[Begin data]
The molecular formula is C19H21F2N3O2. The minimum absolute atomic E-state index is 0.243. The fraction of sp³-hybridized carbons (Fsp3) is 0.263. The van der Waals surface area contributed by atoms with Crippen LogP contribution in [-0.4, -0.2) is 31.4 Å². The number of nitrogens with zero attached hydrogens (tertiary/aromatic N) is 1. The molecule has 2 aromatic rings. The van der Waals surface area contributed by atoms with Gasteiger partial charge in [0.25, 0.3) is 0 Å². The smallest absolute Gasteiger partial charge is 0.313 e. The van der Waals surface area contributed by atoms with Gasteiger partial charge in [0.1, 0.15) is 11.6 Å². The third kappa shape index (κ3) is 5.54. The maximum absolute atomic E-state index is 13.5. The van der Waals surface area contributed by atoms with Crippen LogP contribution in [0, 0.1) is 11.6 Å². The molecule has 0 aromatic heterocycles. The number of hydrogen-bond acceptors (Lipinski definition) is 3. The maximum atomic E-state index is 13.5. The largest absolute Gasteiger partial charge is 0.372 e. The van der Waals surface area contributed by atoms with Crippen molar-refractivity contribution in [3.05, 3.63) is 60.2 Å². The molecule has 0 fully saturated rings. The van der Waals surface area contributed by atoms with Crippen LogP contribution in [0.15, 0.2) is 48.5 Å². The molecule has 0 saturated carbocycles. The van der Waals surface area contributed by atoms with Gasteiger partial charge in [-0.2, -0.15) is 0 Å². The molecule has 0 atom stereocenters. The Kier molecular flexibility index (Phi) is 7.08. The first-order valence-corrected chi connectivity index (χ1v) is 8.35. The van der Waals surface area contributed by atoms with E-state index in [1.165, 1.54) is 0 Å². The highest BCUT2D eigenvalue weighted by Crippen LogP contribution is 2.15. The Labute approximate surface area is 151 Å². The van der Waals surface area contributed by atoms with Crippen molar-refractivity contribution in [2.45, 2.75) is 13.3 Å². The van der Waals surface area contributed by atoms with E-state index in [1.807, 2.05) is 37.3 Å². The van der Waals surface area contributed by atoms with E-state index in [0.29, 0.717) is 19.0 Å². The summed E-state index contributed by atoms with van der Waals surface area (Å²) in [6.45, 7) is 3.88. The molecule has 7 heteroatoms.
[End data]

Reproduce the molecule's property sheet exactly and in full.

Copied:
The molecular formula is C19H21F2N3O2. The minimum absolute atomic E-state index is 0.243. The fraction of sp³-hybridized carbons (Fsp3) is 0.263. The van der Waals surface area contributed by atoms with Crippen LogP contribution in [-0.4, -0.2) is 31.4 Å². The number of nitrogens with zero attached hydrogens (tertiary/aromatic N) is 1. The molecule has 2 aromatic rings. The van der Waals surface area contributed by atoms with Gasteiger partial charge in [0.25, 0.3) is 0 Å². The smallest absolute Gasteiger partial charge is 0.313 e. The van der Waals surface area contributed by atoms with Gasteiger partial charge in [0.1, 0.15) is 11.6 Å². The third kappa shape index (κ3) is 5.54. The maximum absolute atomic E-state index is 13.5. The van der Waals surface area contributed by atoms with Crippen LogP contribution in [0, 0.1) is 11.6 Å². The molecule has 0 aromatic heterocycles. The number of hydrogen-bond acceptors (Lipinski definition) is 3. The maximum atomic E-state index is 13.5. The largest absolute Gasteiger partial charge is 0.372 e. The van der Waals surface area contributed by atoms with Crippen molar-refractivity contribution in [3.05, 3.63) is 60.2 Å². The molecule has 0 fully saturated rings. The van der Waals surface area contributed by atoms with Crippen LogP contribution in [0.15, 0.2) is 48.5 Å². The molecule has 0 saturated carbocycles. The van der Waals surface area contributed by atoms with Gasteiger partial charge in [-0.2, -0.15) is 0 Å². The molecule has 0 atom stereocenters. The Kier molecular flexibility index (Phi) is 7.08. The first-order valence-corrected chi connectivity index (χ1v) is 8.35. The van der Waals surface area contributed by atoms with E-state index in [1.165, 1.54) is 0 Å². The highest BCUT2D eigenvalue weighted by Crippen LogP contribution is 2.15. The Labute approximate surface area is 151 Å². The van der Waals surface area contributed by atoms with Crippen molar-refractivity contribution in [2.45, 2.75) is 13.3 Å². The van der Waals surface area contributed by atoms with E-state index in [1.807, 2.05) is 37.3 Å². The van der Waals surface area contributed by atoms with E-state index in [0.29, 0.717) is 19.0 Å². The summed E-state index contributed by atoms with van der Waals surface area (Å²) in [6.45, 7) is 3.88. The molecule has 7 heteroatoms.